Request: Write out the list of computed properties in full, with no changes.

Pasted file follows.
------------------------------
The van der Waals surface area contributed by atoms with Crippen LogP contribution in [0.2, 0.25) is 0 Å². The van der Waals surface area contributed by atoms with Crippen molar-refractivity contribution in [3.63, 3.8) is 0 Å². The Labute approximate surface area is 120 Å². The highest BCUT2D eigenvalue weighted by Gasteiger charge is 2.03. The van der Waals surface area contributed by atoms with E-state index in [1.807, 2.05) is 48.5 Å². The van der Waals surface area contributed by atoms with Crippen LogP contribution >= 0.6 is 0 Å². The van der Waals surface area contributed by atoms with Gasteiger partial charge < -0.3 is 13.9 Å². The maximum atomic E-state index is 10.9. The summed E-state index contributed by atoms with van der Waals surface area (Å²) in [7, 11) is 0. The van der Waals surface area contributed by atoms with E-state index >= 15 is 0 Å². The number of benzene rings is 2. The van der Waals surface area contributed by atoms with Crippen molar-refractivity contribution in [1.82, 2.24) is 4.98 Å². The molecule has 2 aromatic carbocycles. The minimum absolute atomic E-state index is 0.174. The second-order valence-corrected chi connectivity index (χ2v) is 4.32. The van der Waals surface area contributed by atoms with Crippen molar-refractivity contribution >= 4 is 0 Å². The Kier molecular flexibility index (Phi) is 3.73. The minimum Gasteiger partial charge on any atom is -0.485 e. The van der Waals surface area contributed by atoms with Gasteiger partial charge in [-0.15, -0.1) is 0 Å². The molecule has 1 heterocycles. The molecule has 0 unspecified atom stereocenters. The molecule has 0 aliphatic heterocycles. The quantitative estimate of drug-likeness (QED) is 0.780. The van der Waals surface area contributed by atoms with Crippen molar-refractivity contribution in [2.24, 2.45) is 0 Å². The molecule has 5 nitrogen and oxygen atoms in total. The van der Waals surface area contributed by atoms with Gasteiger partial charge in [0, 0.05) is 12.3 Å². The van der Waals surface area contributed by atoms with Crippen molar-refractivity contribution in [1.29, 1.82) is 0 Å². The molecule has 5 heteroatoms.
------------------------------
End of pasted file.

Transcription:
The van der Waals surface area contributed by atoms with Crippen LogP contribution in [0.2, 0.25) is 0 Å². The van der Waals surface area contributed by atoms with Crippen molar-refractivity contribution in [3.63, 3.8) is 0 Å². The Labute approximate surface area is 120 Å². The highest BCUT2D eigenvalue weighted by Gasteiger charge is 2.03. The van der Waals surface area contributed by atoms with E-state index in [1.807, 2.05) is 48.5 Å². The van der Waals surface area contributed by atoms with Crippen LogP contribution >= 0.6 is 0 Å². The van der Waals surface area contributed by atoms with Gasteiger partial charge < -0.3 is 13.9 Å². The maximum atomic E-state index is 10.9. The summed E-state index contributed by atoms with van der Waals surface area (Å²) in [7, 11) is 0. The van der Waals surface area contributed by atoms with E-state index >= 15 is 0 Å². The number of benzene rings is 2. The van der Waals surface area contributed by atoms with Crippen molar-refractivity contribution in [1.82, 2.24) is 4.98 Å². The molecule has 2 aromatic carbocycles. The minimum absolute atomic E-state index is 0.174. The second-order valence-corrected chi connectivity index (χ2v) is 4.32. The van der Waals surface area contributed by atoms with Crippen molar-refractivity contribution >= 4 is 0 Å². The Kier molecular flexibility index (Phi) is 3.73. The minimum Gasteiger partial charge on any atom is -0.485 e. The van der Waals surface area contributed by atoms with Gasteiger partial charge in [-0.15, -0.1) is 0 Å². The molecule has 1 heterocycles. The molecule has 0 unspecified atom stereocenters. The molecule has 0 aliphatic heterocycles. The quantitative estimate of drug-likeness (QED) is 0.780. The van der Waals surface area contributed by atoms with Crippen molar-refractivity contribution in [2.24, 2.45) is 0 Å². The molecule has 5 nitrogen and oxygen atoms in total. The van der Waals surface area contributed by atoms with Gasteiger partial charge in [0, 0.05) is 12.3 Å². The van der Waals surface area contributed by atoms with Crippen molar-refractivity contribution in [1.29, 1.82) is 0 Å². The molecule has 5 heteroatoms.